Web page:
Written by Annette Faamausili Baby and Child Sleep Consultant @serene.sleep
Firstly, let’s delve into what swaddling entails and examine the potential advantages it can offer your baby.
Swadling is the act of gently and securely wrapping your baby up, so they feel a sense of comfort and security.
Typically, this involves keeping their arms enclosed and ensuring they sleep safely on their backs. The theory behind swaddling is that the sense of confinement mimics the familiar, restricted space in the womb. This helps a newborn baby to feel calm and adjust to life on the outside.
If you are swaddling your baby, it is important that you follow the correct safety guidelines to ensure your baby remains safe and healthy. Tightly wrapping and restricting your baby's leg movements can lead to hip dysplasia, so ensure their legs can bend and extend (like frog legs) within the swaddle.
The Koala Hugs swaddle blanket wrap is the perfect choice as it is a hip friendly wrap and has hidden inner pockets that gently cocoon your baby’s arms and stop them escaping.
It's important to always place your baby on their back to sleep in the crib to decrease the risk of SIDS (sudden infant death syndrome). If your baby is beginning to show signs of rolling over, remove the swaddle straightaway and transition them into either a sleep sack.
The Sleepy Hugstransitional swaddle is the perfect choice as it offers that familiar feeling of being swaddled while allowing babies more freedom to use their arms to roll safely during sleep.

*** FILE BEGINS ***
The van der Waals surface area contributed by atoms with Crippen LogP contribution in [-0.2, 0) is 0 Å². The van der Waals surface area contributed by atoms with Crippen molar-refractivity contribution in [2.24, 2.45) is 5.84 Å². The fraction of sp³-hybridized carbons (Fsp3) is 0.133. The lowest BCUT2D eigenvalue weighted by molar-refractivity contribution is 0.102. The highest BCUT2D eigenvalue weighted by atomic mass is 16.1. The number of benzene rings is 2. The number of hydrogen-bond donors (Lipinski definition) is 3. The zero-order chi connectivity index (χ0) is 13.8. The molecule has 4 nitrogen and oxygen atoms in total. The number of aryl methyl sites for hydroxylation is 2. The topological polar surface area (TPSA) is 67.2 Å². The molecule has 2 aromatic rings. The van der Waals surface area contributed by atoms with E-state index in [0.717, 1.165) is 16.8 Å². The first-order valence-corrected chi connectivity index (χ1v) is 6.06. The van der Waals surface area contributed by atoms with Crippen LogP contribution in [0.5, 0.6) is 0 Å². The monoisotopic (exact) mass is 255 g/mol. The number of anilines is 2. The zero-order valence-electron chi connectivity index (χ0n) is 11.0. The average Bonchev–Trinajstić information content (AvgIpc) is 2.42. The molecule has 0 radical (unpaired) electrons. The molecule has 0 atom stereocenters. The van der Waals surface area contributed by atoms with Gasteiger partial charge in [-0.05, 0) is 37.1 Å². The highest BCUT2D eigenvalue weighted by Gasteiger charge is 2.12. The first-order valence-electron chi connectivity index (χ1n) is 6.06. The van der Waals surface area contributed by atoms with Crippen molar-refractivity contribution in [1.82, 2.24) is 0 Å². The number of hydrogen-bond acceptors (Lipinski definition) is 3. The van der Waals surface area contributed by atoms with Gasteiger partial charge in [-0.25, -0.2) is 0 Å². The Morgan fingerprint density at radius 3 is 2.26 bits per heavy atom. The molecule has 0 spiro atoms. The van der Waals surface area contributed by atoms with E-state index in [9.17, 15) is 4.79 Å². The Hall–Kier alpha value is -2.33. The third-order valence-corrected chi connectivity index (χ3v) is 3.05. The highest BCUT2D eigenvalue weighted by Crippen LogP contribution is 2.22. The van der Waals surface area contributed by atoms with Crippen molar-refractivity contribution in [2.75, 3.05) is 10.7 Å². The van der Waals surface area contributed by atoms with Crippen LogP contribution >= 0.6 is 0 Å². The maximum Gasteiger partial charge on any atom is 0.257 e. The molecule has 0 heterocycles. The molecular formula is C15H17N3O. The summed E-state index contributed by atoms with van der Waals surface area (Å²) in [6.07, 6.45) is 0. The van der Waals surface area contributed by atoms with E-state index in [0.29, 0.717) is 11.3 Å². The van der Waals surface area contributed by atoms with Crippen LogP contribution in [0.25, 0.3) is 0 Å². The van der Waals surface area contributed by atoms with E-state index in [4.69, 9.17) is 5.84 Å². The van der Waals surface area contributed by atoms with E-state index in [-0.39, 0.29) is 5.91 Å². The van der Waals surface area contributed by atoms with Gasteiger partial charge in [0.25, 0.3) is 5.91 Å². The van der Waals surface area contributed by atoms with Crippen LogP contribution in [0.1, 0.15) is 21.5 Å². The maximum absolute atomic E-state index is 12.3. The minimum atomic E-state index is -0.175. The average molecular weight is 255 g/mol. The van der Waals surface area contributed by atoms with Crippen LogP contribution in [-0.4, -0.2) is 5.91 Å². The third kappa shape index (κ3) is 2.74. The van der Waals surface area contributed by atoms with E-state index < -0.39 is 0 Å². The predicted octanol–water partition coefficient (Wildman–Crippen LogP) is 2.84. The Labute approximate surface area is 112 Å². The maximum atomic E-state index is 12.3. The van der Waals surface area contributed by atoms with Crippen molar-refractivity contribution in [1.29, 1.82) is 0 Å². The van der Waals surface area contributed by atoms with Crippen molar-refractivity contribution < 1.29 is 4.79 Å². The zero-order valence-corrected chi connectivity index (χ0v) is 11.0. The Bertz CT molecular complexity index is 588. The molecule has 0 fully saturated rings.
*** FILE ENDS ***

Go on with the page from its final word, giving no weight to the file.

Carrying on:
When Should I Stop Swaddling?
I typically advise transitioning out of swaddling around 4 months of age or when you notice signs of your baby starting to roll. There are a couple of reasons for this timing.
Firstly, their startle reflex should have diminished by then leading to fewer disruptions in their sleep.
Secondly, by the age of 4 months, babies become highly aware of their hands, using them to grasp toys, interact with objects, and frequently put their fingers or fists in their mouth.
Of course, they cannot do any of that if they are swaddled! Constantly restricting their hands can lead to frustration, potentially resulting in a struggle as they attempt to free their hands during sleep, which can affect their overall quality of sleep.
How Should I Make the Transition?
When you first transition your baby out of a swaddle, it’s common for them to find it challenging and distracting to suddenly have their hands free. You may observe their arms flailing around during sleep, resembling a windmill, but rest assured this is perfectly normal, although you can expect some disruption on their sleep patterns.
To aid the transition, consider the following:
Use a transitional sleep sack that can provide a more gentle approach to transitioning out of a swaddle, such as the Sleepy Hugs sleep sack.
Introducing a comfort toy for your baby to attach to. The toy will offer comfort and provide a purpose for their free hands, assisting them in learning to self-settle effectively. The Bunny Hugsis a great choice as it’s soft and made from organic cotton and safe to introduce from birth.
A helpful technique is to place the comfort toy or lovey near your baby’s face or chin so they can easily grasp it with their hands. They will likely suck on it, play with it and rub it on their face as they become familiar with their new snuggly companion. If your baby can fall asleep while interacting with the comfort toy, it can become a very valuable tool for self-settling.
Safe Sleeping Guidelines: Make sure to remove these items from your baby's crib once your baby has fallen asleep to avoid any safety risks.
Top tip: For a heightened sense of comfort, try placing the comfort toy inside your clothing for a few days or even sleeping with it. This allows it to absorb your comforting scents, making your baby feel reassured by your familiar smell and potentially helping them stay asleep for longer periods.
Sign up to get the latest on sales, new releases and more …